Going through a first time pregnancy at the same time I have been transitioning to bringing my orthopedic experience into the pelvic health world has helped immensely with my birth prep experience. I know it will greatly benefit me in my postpartum recovery as well.
Unfortunately, I hear so often from pelvic floor -- and my general orthopedic patients-- how little they knew about their bodies and the process of pregnancy prior to or during. Improving this knowledge and allowing for moms to be better informed about their own care leads to better outcomes for both mom and baby.
So what have I done to help make these last 9 months easier and help prepare for delivery?
Prioritizing self-care: Pregnancy can be a hard time mentally for a lot of moms (myself included). I have prioritized regular meetings with my therapist, specifically talking through different anxieties and pieces of pregnancy, which was so helpful. Not every part of pregnancy is positive or enjoyable and having a place to talk those things out has helped spark conversations with my partner and friends/family for how to better support me through pregnancy and delivery. Other great supports for me during this time include decreasing my true crime intake and getting back into reading/listening to audiobooks, puzzling, and regular baths.
Staying active: Maintaining or starting some sort of movement practice during pregnancy is a great way to take care of your body and your brain at the same time. This will look different at various stages of your pregnancy based on how your body is responding to the demands you are asking of it. Prioritizing movement and incorporating multiple muscle groups at the same time, can decrease the amount of time needed to get a great and safe workout in. I am so fortunate to work in a setting where I have access to a gym space and am able to get quick and efficient workouts in; or focus on specific mobility/breathing exercises throughout the day.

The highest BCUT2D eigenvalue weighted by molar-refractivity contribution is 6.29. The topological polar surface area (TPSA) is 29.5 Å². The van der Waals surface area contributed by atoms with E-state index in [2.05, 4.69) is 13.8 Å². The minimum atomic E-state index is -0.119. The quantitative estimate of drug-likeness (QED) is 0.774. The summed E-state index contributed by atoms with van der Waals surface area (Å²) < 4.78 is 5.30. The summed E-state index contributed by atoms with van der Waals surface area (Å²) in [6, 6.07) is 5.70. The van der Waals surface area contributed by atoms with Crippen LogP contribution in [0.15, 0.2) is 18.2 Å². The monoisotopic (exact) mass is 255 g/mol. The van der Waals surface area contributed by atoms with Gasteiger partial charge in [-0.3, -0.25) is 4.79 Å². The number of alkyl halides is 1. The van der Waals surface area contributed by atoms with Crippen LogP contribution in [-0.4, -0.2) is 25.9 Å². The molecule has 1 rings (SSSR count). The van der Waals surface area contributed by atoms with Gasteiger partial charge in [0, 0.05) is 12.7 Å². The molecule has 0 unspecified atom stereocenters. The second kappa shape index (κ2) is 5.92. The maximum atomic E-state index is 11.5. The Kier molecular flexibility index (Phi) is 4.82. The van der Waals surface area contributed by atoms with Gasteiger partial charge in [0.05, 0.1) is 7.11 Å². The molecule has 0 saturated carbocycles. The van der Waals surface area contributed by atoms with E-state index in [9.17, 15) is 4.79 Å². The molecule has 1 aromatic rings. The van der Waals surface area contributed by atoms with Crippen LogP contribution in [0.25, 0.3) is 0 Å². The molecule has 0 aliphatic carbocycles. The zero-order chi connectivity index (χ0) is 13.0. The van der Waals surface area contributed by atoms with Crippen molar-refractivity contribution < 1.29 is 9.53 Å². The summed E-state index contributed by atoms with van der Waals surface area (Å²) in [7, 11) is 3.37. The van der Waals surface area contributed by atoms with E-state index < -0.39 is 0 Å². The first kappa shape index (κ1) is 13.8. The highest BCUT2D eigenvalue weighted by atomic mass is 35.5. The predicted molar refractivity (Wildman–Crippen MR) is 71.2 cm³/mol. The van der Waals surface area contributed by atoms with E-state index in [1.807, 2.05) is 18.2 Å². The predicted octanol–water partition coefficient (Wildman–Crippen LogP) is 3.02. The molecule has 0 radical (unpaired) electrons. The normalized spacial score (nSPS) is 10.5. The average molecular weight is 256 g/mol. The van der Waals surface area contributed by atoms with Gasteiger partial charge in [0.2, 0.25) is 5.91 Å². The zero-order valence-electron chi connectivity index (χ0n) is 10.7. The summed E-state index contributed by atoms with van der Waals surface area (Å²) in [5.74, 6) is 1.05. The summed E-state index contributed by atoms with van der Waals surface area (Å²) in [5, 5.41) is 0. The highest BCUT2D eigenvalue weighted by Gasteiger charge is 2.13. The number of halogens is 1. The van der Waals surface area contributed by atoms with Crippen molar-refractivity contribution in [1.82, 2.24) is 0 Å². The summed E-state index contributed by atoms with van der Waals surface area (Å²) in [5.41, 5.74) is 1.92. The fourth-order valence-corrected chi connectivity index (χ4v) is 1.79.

Decreasing work demands: My bosses and colleagues have been extremely supportive during this process and have done so much to help keep me in the clinic while feeling good for as long as possible. My job is fairly physically demanding, so, decreasing the number of patients I see in a day and the amount of hours I spend on my feet daily, has helped keep aches and pains down. This is a huge benefit that I know not everybody has, but cutting out some amount of stress, or asking for help with some life demands, can help allow mom-to-be to have more room in her day to take care of herself (and thereby baby).
Breathwork and specific exercises: I historically have chronic pelvic floor tension that I have been working hard to keep down during pregnancy to allow for easier delivery and decreased pain. I have been using a combination of resources (such as Spinning Babies Daily Essential movements) from my birth prep course from MamasteFit, and stretches/breathing exercises I prescribe to my own patients. All of which have provided great results with low levels of pain throughout these last -- almost-- 40 weeks. When needed, I saw another pelvic floor therapist and adding in some specific manual therapy techniques was also very helpful for me.
The education I have gained over the last 9 months professionally and personally will help so much in my postpartum recovery, stay tuned for future posts on things to look for/recommendations for postpartum pelvic floor healing and return to exercise!
Tanner Hampton PT, DPT